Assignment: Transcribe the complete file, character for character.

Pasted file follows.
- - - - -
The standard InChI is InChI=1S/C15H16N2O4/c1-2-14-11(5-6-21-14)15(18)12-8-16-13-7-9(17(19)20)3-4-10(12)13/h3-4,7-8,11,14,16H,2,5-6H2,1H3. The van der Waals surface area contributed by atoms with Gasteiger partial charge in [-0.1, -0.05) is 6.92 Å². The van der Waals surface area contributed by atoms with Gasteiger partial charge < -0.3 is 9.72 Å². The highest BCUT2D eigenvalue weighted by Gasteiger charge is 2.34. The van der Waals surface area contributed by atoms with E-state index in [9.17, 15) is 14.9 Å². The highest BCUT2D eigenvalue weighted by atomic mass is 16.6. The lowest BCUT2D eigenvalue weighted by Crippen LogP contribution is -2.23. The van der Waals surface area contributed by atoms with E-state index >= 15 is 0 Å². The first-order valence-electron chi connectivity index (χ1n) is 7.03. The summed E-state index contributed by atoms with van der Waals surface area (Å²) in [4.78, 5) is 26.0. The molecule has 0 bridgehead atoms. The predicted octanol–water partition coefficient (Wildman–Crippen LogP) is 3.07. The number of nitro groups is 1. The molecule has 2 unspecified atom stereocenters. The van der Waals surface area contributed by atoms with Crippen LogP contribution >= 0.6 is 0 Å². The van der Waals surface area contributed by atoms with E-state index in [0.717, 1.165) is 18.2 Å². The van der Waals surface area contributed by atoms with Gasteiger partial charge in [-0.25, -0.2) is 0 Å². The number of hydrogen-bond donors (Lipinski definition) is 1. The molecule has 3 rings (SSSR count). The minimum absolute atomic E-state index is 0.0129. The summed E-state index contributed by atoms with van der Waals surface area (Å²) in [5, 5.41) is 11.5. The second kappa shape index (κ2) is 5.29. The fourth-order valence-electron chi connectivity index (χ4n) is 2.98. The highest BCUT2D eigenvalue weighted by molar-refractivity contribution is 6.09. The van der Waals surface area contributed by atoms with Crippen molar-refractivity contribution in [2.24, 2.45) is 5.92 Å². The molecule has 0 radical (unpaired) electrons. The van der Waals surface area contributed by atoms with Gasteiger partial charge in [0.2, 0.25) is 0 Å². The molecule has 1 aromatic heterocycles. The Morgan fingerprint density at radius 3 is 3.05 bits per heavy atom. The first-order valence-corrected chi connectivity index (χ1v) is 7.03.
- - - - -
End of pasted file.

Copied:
The standard InChI is InChI=1S/C15H16N2O4/c1-2-14-11(5-6-21-14)15(18)12-8-16-13-7-9(17(19)20)3-4-10(12)13/h3-4,7-8,11,14,16H,2,5-6H2,1H3. The van der Waals surface area contributed by atoms with Gasteiger partial charge in [-0.1, -0.05) is 6.92 Å². The van der Waals surface area contributed by atoms with Gasteiger partial charge < -0.3 is 9.72 Å². The highest BCUT2D eigenvalue weighted by Gasteiger charge is 2.34. The van der Waals surface area contributed by atoms with E-state index in [9.17, 15) is 14.9 Å². The highest BCUT2D eigenvalue weighted by atomic mass is 16.6. The lowest BCUT2D eigenvalue weighted by Crippen LogP contribution is -2.23. The van der Waals surface area contributed by atoms with E-state index >= 15 is 0 Å². The first-order valence-electron chi connectivity index (χ1n) is 7.03. The summed E-state index contributed by atoms with van der Waals surface area (Å²) in [4.78, 5) is 26.0. The molecule has 0 bridgehead atoms. The predicted octanol–water partition coefficient (Wildman–Crippen LogP) is 3.07. The number of nitro groups is 1. The molecule has 2 unspecified atom stereocenters. The van der Waals surface area contributed by atoms with Crippen LogP contribution >= 0.6 is 0 Å². The van der Waals surface area contributed by atoms with E-state index in [0.717, 1.165) is 18.2 Å². The van der Waals surface area contributed by atoms with Gasteiger partial charge in [-0.25, -0.2) is 0 Å². The number of hydrogen-bond donors (Lipinski definition) is 1. The molecule has 3 rings (SSSR count). The minimum absolute atomic E-state index is 0.0129. The summed E-state index contributed by atoms with van der Waals surface area (Å²) in [5, 5.41) is 11.5. The second kappa shape index (κ2) is 5.29. The fourth-order valence-electron chi connectivity index (χ4n) is 2.98. The highest BCUT2D eigenvalue weighted by molar-refractivity contribution is 6.09. The van der Waals surface area contributed by atoms with Crippen molar-refractivity contribution in [2.24, 2.45) is 5.92 Å². The molecule has 0 radical (unpaired) electrons. The van der Waals surface area contributed by atoms with Gasteiger partial charge in [0.2, 0.25) is 0 Å². The molecule has 1 aromatic heterocycles. The Morgan fingerprint density at radius 3 is 3.05 bits per heavy atom. The first-order valence-corrected chi connectivity index (χ1v) is 7.03.